Finding the Folic Acid, Vitamin B Balance

Finding the Folic Acid, Vitamin B Balance: Main Image
Few people exceed the recommended upper limit of 1,000 mcg of folic acid per day

Folic acid is a B vitamin that our diet provides when we eat leafy greens, dry beans, and some fruits and other vegetables. Most cereal and grain products are fortified with folic acid because of a 13-year-old US Food and Drug Administration policy. In addition to natural and fortified sources, many popular nutritional supplements provide a significant amount of folic acid, leading researchers to wonder if some people might be getting too much. A new report published in the American Journal of Clinical Nutrition answers their concerns: less than 3% of Americans exceed the recommended upper limit of 1,000 mcg of folic acid intake per day, and all of them get a portion of their folic acid from supplements.

The report comes from the 2003–2006 National Health and Nutrition Examination Survey (NHANES, a large survey of health habits in the US) and includes data from 8,258 nonpregnant adults. The intakes of enriched cereal and grain products (such as breads, white rice, and egg noodles), ready-to-eat cereals, and supplements were considered. People who did not take nutritional supplements were not at risk of getting too much folic acid; however, those who got folic acid from nutritional supplements, and especially those who also ate enriched grain products and fortified cold cereals, were at risk for getting more than the recommended maximum daily amount.

Too much of a good thing

Folic acid deficiency during pregnancy has been linked to neural tube defects in newborns, and low intake of folic acid has been associated with depression and cardiovascular disease. There is some evidence that supplementing with folic acid might prevent Alzheimer’s disease and certain types of cancer, although other research suggests that excessive folic acid supplementation could increase the risk of colorectal cancer.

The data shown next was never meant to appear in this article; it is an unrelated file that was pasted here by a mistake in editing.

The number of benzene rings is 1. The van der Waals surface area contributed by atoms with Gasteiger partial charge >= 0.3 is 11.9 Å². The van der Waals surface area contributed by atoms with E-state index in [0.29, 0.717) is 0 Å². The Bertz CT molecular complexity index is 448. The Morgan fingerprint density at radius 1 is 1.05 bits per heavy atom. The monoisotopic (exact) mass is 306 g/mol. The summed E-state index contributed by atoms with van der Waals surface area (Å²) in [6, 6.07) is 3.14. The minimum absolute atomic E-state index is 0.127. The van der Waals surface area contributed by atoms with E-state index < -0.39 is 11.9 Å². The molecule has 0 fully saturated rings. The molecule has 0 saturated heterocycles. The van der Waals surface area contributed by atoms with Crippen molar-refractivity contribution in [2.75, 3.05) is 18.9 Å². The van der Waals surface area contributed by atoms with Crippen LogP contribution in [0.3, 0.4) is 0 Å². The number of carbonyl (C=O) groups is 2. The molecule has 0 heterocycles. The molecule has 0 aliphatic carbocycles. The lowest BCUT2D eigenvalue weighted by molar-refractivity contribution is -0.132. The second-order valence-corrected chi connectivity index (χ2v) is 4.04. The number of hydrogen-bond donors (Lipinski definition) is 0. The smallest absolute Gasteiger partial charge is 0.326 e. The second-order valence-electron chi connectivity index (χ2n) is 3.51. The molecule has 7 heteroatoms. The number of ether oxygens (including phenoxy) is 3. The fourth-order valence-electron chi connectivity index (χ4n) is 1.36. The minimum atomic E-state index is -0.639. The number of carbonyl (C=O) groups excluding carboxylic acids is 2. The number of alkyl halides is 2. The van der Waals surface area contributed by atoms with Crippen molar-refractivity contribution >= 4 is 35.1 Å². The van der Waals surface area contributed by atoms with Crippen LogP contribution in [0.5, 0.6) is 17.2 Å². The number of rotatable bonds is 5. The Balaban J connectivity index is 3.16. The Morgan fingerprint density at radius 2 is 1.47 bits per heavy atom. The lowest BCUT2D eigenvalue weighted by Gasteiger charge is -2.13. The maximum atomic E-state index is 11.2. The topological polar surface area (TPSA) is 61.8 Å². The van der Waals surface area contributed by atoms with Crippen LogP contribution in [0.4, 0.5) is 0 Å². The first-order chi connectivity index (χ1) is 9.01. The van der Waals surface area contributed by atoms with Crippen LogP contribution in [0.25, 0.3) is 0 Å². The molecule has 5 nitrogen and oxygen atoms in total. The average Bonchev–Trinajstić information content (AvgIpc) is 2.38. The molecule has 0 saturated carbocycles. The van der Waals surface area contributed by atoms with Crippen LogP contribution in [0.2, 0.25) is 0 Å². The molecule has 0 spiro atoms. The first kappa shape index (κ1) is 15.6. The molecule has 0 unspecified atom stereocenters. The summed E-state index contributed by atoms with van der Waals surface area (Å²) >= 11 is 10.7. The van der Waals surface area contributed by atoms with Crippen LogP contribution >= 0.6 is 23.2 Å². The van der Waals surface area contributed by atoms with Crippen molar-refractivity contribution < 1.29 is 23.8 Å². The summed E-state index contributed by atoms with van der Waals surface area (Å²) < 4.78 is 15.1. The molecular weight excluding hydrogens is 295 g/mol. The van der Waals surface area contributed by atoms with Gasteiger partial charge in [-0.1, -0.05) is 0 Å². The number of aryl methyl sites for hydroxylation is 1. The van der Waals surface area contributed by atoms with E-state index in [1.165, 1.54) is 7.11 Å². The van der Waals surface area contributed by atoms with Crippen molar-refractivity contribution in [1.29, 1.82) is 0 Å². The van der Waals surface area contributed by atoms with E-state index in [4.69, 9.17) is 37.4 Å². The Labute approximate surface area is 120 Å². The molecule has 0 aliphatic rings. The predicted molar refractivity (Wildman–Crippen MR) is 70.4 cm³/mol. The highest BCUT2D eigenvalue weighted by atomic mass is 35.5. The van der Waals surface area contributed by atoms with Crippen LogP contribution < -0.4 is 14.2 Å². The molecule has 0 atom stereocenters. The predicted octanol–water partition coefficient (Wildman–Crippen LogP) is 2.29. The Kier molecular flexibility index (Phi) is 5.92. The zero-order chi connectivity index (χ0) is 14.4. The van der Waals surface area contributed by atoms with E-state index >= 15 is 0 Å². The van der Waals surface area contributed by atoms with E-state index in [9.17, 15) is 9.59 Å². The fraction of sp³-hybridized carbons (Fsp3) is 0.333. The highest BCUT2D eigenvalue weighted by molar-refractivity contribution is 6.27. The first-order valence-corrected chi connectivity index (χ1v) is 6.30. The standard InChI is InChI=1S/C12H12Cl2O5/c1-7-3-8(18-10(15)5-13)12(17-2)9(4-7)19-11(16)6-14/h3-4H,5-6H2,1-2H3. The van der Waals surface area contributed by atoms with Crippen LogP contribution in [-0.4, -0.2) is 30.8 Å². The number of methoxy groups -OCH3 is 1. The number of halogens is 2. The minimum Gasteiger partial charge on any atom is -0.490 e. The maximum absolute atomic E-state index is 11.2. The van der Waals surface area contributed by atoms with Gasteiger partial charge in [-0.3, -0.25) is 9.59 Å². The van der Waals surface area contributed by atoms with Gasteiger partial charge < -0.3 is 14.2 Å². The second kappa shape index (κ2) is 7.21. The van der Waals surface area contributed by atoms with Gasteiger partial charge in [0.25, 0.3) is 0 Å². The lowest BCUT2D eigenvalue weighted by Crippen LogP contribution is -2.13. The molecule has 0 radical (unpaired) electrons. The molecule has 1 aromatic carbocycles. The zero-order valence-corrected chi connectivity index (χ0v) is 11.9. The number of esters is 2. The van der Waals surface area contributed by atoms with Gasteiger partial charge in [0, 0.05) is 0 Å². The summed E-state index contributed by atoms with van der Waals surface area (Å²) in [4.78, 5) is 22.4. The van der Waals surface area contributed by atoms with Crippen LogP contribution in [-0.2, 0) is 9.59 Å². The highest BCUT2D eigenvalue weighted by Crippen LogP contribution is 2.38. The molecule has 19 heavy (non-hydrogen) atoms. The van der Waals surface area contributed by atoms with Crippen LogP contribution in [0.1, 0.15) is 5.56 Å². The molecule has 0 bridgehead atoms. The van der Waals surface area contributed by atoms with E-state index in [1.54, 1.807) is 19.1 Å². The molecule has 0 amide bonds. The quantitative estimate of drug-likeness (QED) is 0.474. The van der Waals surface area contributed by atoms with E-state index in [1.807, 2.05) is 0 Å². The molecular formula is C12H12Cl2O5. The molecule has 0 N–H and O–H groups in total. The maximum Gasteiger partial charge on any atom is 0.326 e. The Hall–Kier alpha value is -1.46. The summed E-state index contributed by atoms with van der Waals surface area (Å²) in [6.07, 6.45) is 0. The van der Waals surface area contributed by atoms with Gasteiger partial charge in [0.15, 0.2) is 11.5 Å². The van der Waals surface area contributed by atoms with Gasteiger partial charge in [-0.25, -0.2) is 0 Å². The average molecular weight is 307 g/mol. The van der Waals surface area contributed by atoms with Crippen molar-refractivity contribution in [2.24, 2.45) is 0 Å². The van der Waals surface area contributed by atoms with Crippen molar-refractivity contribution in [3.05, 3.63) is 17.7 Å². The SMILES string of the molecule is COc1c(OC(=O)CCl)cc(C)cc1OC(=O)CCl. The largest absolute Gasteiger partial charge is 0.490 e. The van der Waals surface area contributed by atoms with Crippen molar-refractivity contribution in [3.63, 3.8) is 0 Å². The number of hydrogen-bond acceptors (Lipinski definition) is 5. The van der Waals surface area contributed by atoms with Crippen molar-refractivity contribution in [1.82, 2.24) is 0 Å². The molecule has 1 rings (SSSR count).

For most people, supplementing with folic acid is extremely safe, however, one danger in getting too much is that it can make it harder to diagnose a B12 deficiency. Left untreated, B12 deficiency can cause nerve damage that is sometimes permanent. In the current study, people who supplemented were actually less likely to be B12-deficient than people who did not use supplements, probably because their supplements provided some vitamin B12 as well as folic acid.

Getting it right

“Even though enriched cereal-grain products, ready-to-eat cereals, and supplements all contribute to total folic acid intakes, most US adults are unlikely to be getting too much folic acid,” said study co-author Dr. Robert Berry of the Centers for Disease Control and Prevention. “Only those whose supplements provide more than 400 mcg per day appear to be at risk of exceeding the upper level for daily folic acid intake.”

Here are some ways to get the right amount of folic acid:

  • Eat healthy foods that provide folic acid, such as dark green lettuce, other greens, beans, lentils, and whole grains.
  • Take a multivitamin that provides 400 mcg or less of folic acid per day. Although the science is inconclusive, some studies have found that regular use of a multivitamin/mineral supplement can prevent heart disease and slow the aging process.
  • If you take supplements with more than 400 mcg of folic acid, make sure they also provide vitamin B12.
  • If you are using high-dose folic acid therapeutically, consider asking your doctor to check your B12 status through a blood test that measures the methylmalonic acid level, especially if you are over 60 years old. The elderly have an increased risk of B12 deficiency, even if dietary intake is adequate.

(Am J Clin Nutr 2010;91:64–72)

Maureen Williams, ND, received her bachelor’s degree from the University of Pennsylvania and her Doctorate of Naturopathic Medicine from Bastyr University in Seattle, WA. She has a private practice on Cortes Island in British Columbia, Canada, and has done extensive work with traditional herbal medicine in Guatemala and Honduras. Dr. Williams is a regular contributor to Healthnotes Newswire.

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